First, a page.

Gail Dexter, "Tom Thomson’s dollar-a-month shack becomes a Group of Seven shrine", Toronto Star, June 1, 1968

[ Tom Thomson studio (exterior), Toronto ]

Tom Thomson studio (exterior), Toronto, Unknown, 1942, Archives of Ontario, F1066/I0010308.jpg, This photograph gives a sense of the shack Tom Thomson used as a studio in Toronto. The shack was located adjacent to the studio building Dr. James MacCallum and Lawren Harris erected on Severn Street


Thomson’s small, weather beaten shack, has been moved to the McMichael Conservation Collection of Art – 630 acres of rolling woodland in Kleinberg, Ont. Bob and Signe McMichael, who donated more than 200 important Group of Seven paintings and the home they build to house them to the Ontario government in 1965, have been working on the restoration of the shack for the past six years. It was opened to the public for the first time this week.


The first exhibition of the Group of Seven was held at the Art Gallery of Toronto in 1920, three years after Thomson died at the age of 40 in a canoeing accident in Canoe Lake, Algonquin Park. In 1913 Lawren Harris built the Studio Building (still in use near Bloor and Yonge St.) where the members of the group painted and lived but Thomson preferred the adjoining tool shed which dated from the mid-18th century.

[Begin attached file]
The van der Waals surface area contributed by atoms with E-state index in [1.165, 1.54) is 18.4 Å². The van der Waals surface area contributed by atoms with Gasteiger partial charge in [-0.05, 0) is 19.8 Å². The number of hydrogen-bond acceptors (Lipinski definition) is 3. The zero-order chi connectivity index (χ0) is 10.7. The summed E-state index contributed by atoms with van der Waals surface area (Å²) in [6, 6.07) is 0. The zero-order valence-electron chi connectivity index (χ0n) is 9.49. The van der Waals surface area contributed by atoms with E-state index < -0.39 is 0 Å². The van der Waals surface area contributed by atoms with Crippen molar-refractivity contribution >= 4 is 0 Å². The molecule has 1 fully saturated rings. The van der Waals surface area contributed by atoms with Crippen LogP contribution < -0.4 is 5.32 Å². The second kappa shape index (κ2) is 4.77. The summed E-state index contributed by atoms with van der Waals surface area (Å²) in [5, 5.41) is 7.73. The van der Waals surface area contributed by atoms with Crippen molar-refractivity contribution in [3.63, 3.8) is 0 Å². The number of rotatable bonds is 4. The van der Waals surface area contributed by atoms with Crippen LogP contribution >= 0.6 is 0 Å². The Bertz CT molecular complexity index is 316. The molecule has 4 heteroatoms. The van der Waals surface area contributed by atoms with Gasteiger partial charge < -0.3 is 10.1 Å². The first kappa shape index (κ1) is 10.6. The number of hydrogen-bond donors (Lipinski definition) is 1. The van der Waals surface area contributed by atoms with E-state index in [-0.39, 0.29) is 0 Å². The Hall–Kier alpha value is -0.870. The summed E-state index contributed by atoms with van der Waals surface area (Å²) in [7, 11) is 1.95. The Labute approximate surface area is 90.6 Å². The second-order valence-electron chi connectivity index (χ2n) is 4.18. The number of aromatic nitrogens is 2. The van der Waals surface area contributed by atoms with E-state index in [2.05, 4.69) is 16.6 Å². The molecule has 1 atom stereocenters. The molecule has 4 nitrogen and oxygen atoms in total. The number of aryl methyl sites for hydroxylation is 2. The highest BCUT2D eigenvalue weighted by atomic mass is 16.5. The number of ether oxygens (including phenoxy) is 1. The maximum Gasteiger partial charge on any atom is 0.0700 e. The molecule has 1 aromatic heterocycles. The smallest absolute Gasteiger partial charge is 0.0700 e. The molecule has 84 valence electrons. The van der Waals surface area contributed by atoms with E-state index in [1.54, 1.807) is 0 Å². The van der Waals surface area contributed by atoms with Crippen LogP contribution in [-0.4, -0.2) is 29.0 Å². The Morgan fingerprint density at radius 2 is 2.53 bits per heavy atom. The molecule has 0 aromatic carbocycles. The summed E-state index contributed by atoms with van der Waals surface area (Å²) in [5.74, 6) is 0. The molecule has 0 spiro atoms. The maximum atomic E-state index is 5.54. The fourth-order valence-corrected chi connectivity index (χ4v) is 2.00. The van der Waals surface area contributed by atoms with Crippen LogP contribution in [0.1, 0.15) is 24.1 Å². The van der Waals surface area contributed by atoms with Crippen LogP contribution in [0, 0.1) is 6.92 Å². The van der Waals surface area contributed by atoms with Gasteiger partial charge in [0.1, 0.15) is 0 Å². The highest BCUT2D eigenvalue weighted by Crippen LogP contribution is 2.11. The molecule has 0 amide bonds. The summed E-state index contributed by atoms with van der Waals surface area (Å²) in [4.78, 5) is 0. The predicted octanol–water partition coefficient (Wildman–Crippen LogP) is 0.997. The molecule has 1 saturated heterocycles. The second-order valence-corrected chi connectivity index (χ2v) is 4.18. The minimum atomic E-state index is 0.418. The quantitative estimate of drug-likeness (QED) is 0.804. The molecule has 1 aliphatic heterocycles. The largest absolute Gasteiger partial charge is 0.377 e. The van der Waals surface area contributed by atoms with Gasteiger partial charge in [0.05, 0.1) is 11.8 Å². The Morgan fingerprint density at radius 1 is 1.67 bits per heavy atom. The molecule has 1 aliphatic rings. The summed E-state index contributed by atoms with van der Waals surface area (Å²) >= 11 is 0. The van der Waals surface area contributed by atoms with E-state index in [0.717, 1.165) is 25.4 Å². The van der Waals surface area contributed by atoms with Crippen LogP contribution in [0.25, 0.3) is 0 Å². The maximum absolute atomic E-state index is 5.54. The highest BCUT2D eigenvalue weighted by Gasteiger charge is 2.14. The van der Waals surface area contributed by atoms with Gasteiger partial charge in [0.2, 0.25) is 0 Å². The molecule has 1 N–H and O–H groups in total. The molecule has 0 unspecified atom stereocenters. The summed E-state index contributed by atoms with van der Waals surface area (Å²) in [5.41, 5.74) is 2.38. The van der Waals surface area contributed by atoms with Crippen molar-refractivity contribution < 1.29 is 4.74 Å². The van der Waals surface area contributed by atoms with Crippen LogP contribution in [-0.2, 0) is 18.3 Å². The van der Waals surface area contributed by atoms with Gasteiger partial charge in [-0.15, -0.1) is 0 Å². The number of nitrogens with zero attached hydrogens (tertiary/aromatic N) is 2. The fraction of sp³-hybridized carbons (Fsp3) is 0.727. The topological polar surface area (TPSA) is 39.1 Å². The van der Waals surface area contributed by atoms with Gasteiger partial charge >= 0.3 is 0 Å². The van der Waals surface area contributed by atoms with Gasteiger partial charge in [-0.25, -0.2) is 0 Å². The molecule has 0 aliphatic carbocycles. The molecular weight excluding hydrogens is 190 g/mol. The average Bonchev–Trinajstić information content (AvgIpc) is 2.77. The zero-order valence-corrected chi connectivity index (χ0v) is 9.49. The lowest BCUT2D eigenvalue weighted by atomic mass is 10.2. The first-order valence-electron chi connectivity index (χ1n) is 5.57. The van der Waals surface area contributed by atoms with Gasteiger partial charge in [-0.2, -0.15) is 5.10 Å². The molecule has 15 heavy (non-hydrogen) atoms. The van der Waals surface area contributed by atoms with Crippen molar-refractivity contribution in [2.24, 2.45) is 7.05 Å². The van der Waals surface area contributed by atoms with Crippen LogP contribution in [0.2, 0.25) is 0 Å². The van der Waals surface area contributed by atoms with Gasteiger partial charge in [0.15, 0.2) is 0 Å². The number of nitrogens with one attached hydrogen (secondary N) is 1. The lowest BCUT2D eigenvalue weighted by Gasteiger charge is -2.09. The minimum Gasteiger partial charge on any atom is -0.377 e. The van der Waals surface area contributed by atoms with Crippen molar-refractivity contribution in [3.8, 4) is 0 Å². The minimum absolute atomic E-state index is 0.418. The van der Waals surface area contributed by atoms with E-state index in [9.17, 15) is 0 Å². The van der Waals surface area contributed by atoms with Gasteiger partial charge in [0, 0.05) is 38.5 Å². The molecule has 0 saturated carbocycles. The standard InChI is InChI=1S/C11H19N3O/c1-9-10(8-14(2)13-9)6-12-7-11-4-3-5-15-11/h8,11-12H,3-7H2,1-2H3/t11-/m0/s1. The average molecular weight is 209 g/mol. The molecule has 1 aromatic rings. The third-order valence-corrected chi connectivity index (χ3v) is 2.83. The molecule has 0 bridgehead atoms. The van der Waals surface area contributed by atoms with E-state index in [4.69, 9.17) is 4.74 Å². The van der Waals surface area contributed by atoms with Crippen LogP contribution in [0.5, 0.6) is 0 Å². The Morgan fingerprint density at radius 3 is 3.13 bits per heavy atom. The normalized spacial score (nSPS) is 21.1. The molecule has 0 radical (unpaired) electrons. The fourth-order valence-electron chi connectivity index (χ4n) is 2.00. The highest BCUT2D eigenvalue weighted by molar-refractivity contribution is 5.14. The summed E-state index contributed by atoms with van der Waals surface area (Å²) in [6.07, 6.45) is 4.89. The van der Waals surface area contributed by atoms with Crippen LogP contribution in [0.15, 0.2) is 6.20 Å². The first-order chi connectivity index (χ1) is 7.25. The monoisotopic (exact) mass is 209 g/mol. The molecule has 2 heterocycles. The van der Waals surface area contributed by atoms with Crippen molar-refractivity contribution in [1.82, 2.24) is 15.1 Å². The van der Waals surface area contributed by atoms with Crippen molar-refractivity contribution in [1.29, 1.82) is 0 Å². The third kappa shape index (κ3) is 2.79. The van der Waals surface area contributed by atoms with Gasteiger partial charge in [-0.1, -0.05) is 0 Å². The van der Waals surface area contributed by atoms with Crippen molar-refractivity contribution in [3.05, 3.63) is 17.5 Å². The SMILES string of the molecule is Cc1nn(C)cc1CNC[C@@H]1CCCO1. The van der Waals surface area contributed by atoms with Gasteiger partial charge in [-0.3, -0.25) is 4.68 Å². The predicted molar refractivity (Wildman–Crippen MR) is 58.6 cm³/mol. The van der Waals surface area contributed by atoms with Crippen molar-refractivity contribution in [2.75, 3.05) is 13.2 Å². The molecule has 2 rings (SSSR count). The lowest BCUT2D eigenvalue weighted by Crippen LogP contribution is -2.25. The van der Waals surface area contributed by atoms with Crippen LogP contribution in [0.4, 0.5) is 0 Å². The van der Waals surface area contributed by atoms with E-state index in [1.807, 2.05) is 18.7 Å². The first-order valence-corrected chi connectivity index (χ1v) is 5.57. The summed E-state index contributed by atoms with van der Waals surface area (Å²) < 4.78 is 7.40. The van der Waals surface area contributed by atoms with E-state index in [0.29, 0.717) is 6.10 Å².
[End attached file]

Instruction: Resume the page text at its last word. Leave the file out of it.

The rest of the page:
Today the shack is a shrine, a storehouse of memories. When Thoreau MacDonald was asked for clues as to the original contents of the studio, he recalled meeting Thomson there for the first time. Thomson would make potatoes, he said, mashing them with the bottom of a bottle and adding half a pound of butter to a dozen potatoes.

A. Y. Jackson contributed his snow shoes to the collection of artifacts, and suggested that a string of fishing lures should hang on the wall near the window. When the fishing lures came down, he said, it was a sign that Thomson was leaving for Algonquin Park the next day.

Thomson lived and worked in one of the shack’s two rooms in the winters of 1915-17. Here, he painted his large canvases. One the easel which he built himself there stands today a small reproduction of The Jack Pine, possibly his most famous painting. The McMichaels hope to replace this with a full-scale print of West Wind (now owned by the Art Gallery of Ontario), the painting which was left on the easel when Thomson went to Canoe Lake for the last time.


Source: Gail Dexter, "Tom Thomson’s dollar-a-month shack becomes a Group of Seven shrine ," Toronto Star, June 1, 1968. Notes: Reproduced with permission — Torstar Syndication Services

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